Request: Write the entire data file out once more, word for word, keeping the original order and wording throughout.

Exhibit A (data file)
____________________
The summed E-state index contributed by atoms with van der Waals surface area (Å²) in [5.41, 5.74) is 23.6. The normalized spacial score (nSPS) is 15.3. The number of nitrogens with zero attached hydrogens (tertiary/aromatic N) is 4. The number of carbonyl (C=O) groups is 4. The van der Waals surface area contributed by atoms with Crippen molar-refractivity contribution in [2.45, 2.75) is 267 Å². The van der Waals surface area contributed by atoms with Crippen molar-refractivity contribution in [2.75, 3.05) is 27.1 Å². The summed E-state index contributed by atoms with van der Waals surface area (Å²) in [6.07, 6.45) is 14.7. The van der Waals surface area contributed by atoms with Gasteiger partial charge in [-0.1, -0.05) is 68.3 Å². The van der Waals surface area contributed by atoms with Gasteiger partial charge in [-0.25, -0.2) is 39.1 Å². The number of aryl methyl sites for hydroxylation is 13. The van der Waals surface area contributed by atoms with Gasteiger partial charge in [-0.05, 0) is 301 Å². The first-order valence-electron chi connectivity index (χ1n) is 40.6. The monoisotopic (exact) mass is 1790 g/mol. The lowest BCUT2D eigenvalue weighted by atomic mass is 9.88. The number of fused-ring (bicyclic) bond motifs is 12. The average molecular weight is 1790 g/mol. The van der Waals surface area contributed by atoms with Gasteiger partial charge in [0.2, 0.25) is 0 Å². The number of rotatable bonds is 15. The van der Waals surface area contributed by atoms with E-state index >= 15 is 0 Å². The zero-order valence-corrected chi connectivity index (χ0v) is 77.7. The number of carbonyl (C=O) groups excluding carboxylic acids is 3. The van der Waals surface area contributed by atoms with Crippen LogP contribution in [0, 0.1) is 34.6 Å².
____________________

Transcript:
The summed E-state index contributed by atoms with van der Waals surface area (Å²) in [5.41, 5.74) is 23.6. The normalized spacial score (nSPS) is 15.3. The number of nitrogens with zero attached hydrogens (tertiary/aromatic N) is 4. The number of carbonyl (C=O) groups is 4. The van der Waals surface area contributed by atoms with Crippen molar-refractivity contribution in [2.45, 2.75) is 267 Å². The van der Waals surface area contributed by atoms with Crippen molar-refractivity contribution in [2.75, 3.05) is 27.1 Å². The summed E-state index contributed by atoms with van der Waals surface area (Å²) in [6.07, 6.45) is 14.7. The van der Waals surface area contributed by atoms with Gasteiger partial charge in [-0.1, -0.05) is 68.3 Å². The van der Waals surface area contributed by atoms with Gasteiger partial charge in [-0.25, -0.2) is 39.1 Å². The number of aryl methyl sites for hydroxylation is 13. The van der Waals surface area contributed by atoms with Gasteiger partial charge in [-0.05, 0) is 301 Å². The first-order valence-electron chi connectivity index (χ1n) is 40.6. The monoisotopic (exact) mass is 1790 g/mol. The lowest BCUT2D eigenvalue weighted by atomic mass is 9.88. The number of fused-ring (bicyclic) bond motifs is 12. The average molecular weight is 1790 g/mol. The van der Waals surface area contributed by atoms with Gasteiger partial charge in [0.2, 0.25) is 0 Å². The number of rotatable bonds is 15. The van der Waals surface area contributed by atoms with E-state index >= 15 is 0 Å². The zero-order valence-corrected chi connectivity index (χ0v) is 77.7. The number of carbonyl (C=O) groups excluding carboxylic acids is 3. The van der Waals surface area contributed by atoms with Crippen LogP contribution in [0, 0.1) is 34.6 Å².